December 2014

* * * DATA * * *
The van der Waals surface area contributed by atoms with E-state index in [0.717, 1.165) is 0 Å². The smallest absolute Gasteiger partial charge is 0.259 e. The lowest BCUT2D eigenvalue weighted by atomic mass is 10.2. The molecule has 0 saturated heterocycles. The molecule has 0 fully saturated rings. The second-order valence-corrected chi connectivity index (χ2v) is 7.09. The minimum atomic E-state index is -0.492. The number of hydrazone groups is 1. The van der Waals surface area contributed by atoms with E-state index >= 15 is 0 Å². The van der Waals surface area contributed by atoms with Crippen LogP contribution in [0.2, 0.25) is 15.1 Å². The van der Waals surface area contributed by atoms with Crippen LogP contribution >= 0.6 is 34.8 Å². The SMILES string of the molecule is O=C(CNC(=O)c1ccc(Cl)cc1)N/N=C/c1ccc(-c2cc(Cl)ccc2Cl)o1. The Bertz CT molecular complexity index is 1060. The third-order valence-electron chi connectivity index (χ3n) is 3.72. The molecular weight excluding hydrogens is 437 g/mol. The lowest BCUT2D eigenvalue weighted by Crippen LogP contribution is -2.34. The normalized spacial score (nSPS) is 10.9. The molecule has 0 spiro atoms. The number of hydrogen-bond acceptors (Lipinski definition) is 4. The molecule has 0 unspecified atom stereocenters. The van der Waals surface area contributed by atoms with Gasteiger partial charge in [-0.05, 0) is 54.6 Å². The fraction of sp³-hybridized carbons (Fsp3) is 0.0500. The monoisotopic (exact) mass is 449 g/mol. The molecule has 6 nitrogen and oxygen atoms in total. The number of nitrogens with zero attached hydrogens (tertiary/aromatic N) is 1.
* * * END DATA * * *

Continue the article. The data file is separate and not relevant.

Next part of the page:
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24 | www.cedmag.com | Construction Equipment Distribution | December 2014 Election Analysis ImPACTful Investments How did AED PAC-supported candidates do on Election Day 2014? Extremely well. Of the 73 candidates who received AED PAC contributions this cycle, only 11 lost (either in contested primaries or on Election Day). Of the eight candidates who lost on Nov. 4, six were pro-business Democrats (most of whom had strong ties to AED members in their home states), one was a Republican House incumbent, and the other was a strong GOP candidate in a Democrat- controlled open seat. Our PAC money this cycle was split between 64 House and nine Senate candidates from 29 states. In addition to supporting individual candidates, AED also contributed this cycle to the Republican Main Street Partnership and the New Democratic Coalition, which respectively work to elect centrist Republicans and Democrats to Congress. While most of the AED PAC contributions were in the $1,000 to $2,500 range, some candidates received more than others. The top AED PAC support recipient was Rep. Cory Garder (R), who successfully challenged and beat an incumbent Democrat for one of Colorado's U.S. Senate seats in one of the most watched races of the cycle. A former congressional staffer and two-term congressman, Rep. Gardner is perceived as one of the brightest rising stars in the Republican Party. He is a champion for responsible energy development and has close ties to AED members in his home state. He also grew up work- ing at his family's equipment dealership. Between his general election and primary, Gardner received $7,000 from AED PAC (the maximum allowable to a candidate per election cycle is $10,000 - $5,000 for the general and $5,000 for the primary). AED's longstanding philosophy is that whenever possible, PAC contri- butions should be presented by AED members directly to candidates "back home" in their state or district. These ImPACt meetings help strengthen the ties between elected officials and equipment industry leaders. Put another way, the ImPACt program is the glue that cements relationships between the dealers and their lawmakers. Majority Leader Harry Reid (D-Nev.), McConnell may be a more successful and effective leader. Say goodbye to moderate Democrats. The big losers in this year's elections were moderate Democrats. Ironically, this year's election outcomes will strengthen the Democratic Party's liberal wing on Capitol Hill. Several House and Senate Demo- crats with good voting records on business issues were defeated, while others read the electorate's mood early and decided to retire. For evidence of the waning strength of centrist Democrats, look no further than the House Blue Dog Democrat coalition. A decade ago it was an important politi- cal force that could make or break legislation. But eight of the 113th Congress' 19 Blue Dogs won't be returning next year, leaving the once-influential group on life support. Handed the car keys, GOP must now prove it can drive. The last Congress was the least productive in U.S. history and punted a number of issues to next year. With presidential elections on the horizon, the GOP has a short window in which to act in a number of key policy areas, including fixing the federal highway program and improving the tax code. Last year's government shutdown undermined confidence in the GOP's ability to govern. Now it is up to the party's leaders on Capitol Hill to show they can. Changes on House And Senate Transpo Committees Sen. Jim Inhofe (R-Okla.) will be the next Senate Environment & Public Works (EPW) chairman. Inhofe formerly held the EPW gavel and has strong conservative credentials, a good working relationship with Sen. Barbara Boxer (D-Calif., and the committee's top Democrat) and experience shepherding a highway bill to enactment. That should allow him to hit the ground running both to build support for a Highway Trust Fund revenue fix and to pass new multiyear road, bridge, and transit legislation. Although Rep. Bill Shuster (R-Pa.) will keep the House Transportation & Infrastructure (T&I) Committee gavel, there will be important changes on the Democratic side of the committee. Rep. Nick Joe Rahall (D-W.Va.), currently T&I's ranking Democrat, lost his re-election bid in a stunning upset. Rahall has served on T&I for close to 40 years and has good working relationships on both sides of the aisle. He has an independent streak and has been willing to fight back against the Obama administration's regulatory excess. AED PAC 2013-2014 Election Cycle Results Total number of candidates receiving AED PAC support 73 Total contributed by AED PAC to candidates and partisan committees $148,000 Number of Republican vs. Democrat candidates receiving AED PAC support 59 Republicans 14 Democrats Dollars contributed to Republican vs. Democratic candidates and committees $123,000 to Republicans $25,000 to Democrats Number of House vs. Senate candidates supported by AED PAC 64 House/nine Senate Dollars contributed to House vs. Senate candidates $112,000 House $21,000 Senate Number of winning vs. losing candidates supported 59 won/11 lost Number of candidates who received support at ImPACt 2014 PAC check delivery meetings with AED members 49 Number of AED members and staff who supported AED PAC this cycle 68 Total contributed by AED members and staff to AED PAC this cycle $151,000 Dollars rounded to the nearest $1,000 ("Congressional Makeover Positions Distributors for Success" continued from page 22) Rep. Cory Garder (R-Col.o) was the top recipient of AED PAC support this cycle.

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